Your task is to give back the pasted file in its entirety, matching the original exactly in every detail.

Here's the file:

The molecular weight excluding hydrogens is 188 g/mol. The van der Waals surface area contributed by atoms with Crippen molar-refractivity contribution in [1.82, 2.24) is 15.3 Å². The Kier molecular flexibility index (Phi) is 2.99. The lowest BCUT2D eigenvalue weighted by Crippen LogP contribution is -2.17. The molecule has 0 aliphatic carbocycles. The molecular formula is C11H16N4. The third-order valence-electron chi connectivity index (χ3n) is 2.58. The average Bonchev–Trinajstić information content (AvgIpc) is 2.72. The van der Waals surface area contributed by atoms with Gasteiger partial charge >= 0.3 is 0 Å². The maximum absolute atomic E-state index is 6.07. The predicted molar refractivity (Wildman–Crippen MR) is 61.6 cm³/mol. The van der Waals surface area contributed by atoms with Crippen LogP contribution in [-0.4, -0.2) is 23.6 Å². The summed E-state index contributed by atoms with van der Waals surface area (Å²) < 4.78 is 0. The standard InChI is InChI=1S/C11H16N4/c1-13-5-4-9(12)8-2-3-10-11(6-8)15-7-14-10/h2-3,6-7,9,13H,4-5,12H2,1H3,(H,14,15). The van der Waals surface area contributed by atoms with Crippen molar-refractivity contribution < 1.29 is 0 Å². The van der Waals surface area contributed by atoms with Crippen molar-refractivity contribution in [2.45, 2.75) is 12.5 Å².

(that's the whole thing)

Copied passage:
The molecular weight excluding hydrogens is 188 g/mol. The van der Waals surface area contributed by atoms with Crippen molar-refractivity contribution in [1.82, 2.24) is 15.3 Å². The Kier molecular flexibility index (Phi) is 2.99. The lowest BCUT2D eigenvalue weighted by Crippen LogP contribution is -2.17. The molecule has 0 aliphatic carbocycles. The molecular formula is C11H16N4. The third-order valence-electron chi connectivity index (χ3n) is 2.58. The average Bonchev–Trinajstić information content (AvgIpc) is 2.72. The van der Waals surface area contributed by atoms with Gasteiger partial charge >= 0.3 is 0 Å². The maximum absolute atomic E-state index is 6.07. The predicted molar refractivity (Wildman–Crippen MR) is 61.6 cm³/mol. The van der Waals surface area contributed by atoms with Crippen LogP contribution in [-0.4, -0.2) is 23.6 Å². The summed E-state index contributed by atoms with van der Waals surface area (Å²) < 4.78 is 0. The standard InChI is InChI=1S/C11H16N4/c1-13-5-4-9(12)8-2-3-10-11(6-8)15-7-14-10/h2-3,6-7,9,13H,4-5,12H2,1H3,(H,14,15). The van der Waals surface area contributed by atoms with Crippen molar-refractivity contribution < 1.29 is 0 Å². The van der Waals surface area contributed by atoms with Crippen molar-refractivity contribution in [2.45, 2.75) is 12.5 Å².